James Marcus, who writes with a veteran’s experience, has the best reflections I’ve seen on the recently released nominations for this year’s National Book Critics Circle awards. Glad to see Mary Gaitskill’s Veronica pick up another nomination. I actually received this novel for Christmas and had commenced reading it when it met with an awful fate that I won’t detail here except to fleetingly speculate that my cat is secretly in the employ of Pantheon Books. If I was hesitating to buy a second copy, this latest manifestation of apparent critical unanimity in Gaitskill’s favor is likely to nudge me off of the fence in the direction of the bookstore. Full disclosure: I worked for the publisher of Gaitskill’s first two books, the short story collection Bad Behavior and the novel Two Girls, Fat and Thin (shame about the paperback edition’s terrible cover art, by the way), and admired both excessively. When Gaitskill’s second book of stories, Because They Wanted To, came along, I found the first few stories disappointing and put it aside, and wondered how partisan my embrace of the previous books had been. Subsequent rereadings proved it to be genuine and deserved, and I awaited the arrival of a second Gaitskill novel in a state of anticipation that is now trebled, at least.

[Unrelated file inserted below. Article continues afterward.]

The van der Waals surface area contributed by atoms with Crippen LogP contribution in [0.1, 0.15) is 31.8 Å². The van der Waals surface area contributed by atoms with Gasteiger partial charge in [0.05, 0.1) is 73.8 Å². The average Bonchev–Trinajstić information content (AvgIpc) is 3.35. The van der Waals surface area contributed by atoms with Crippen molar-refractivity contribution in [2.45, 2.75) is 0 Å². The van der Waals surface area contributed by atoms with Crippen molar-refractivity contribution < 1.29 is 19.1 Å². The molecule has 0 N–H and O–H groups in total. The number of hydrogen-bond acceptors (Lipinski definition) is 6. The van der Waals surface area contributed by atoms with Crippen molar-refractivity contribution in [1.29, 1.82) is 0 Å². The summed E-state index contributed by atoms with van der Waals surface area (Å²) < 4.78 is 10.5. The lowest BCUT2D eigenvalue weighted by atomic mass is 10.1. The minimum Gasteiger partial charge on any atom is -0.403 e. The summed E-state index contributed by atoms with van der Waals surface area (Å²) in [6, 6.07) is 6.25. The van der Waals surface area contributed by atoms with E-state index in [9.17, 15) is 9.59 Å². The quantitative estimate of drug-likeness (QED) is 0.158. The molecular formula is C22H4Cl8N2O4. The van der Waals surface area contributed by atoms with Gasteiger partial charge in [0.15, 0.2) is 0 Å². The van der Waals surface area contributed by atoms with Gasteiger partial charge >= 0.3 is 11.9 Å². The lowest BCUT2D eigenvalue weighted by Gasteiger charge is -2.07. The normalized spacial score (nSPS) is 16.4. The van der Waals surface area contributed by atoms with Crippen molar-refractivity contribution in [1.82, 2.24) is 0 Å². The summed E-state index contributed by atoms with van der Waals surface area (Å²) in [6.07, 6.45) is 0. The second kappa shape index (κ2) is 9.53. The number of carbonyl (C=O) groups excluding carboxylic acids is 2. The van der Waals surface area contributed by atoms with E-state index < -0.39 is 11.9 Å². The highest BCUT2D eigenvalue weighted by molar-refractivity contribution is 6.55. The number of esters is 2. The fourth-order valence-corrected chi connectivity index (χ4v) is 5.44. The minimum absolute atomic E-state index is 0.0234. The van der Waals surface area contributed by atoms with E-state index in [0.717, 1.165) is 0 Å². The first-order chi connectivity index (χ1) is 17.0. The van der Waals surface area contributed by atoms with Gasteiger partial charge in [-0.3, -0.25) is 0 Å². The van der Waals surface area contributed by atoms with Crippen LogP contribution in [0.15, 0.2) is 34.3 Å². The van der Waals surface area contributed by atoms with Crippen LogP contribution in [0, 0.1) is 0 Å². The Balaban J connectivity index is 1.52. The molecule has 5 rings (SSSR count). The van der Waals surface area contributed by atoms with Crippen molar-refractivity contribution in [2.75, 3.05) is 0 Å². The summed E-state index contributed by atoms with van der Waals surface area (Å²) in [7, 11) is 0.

Clearly I am going to replace the book.
But tonight I was placating myself with random snippets of Two Girls, and I found a passage to carry me back to the subject of my most recent post, Henry James, and the “idea of an inner self or, in other words, of concealment”:
The boundaries of my inner world did not extend out, but in, so that there was a large area of blank whiteness starting at my most external self and expanding inward until it reached the tiny inner province of dazzling color and activity that it safeguarded, like the force field of clouds and limitless night sky that surrounded the island of Never-Never Land.
Justine Shade, the speaker here, is a sad, solemn woman with a grim past. That she has an inner life so vibrant with “dazzling color and activity” but so deeply buried is an ambivalent wonder. I love Gaitskill’s subtle variation on a common way of representing the embattled self: we often imagine a troubled person swaddling herself in the padding of some false persona in order to guard a true, inner self that is breakable, but we–or at least I–almost never imagine that what such a person is foremost protecting is a kind of happiness. With prose that’s beautifully unpolished, Gaitskill has a way of showing you what you might already know without realizing it.
Moving along from one lit cabal to another, the entire slate of winter nominees is being revealed, one day at a time, at the Litblog Co-op this week. Entries from nominators Dan Wickett and Sam Golden Rule Jones are already up for your delectation.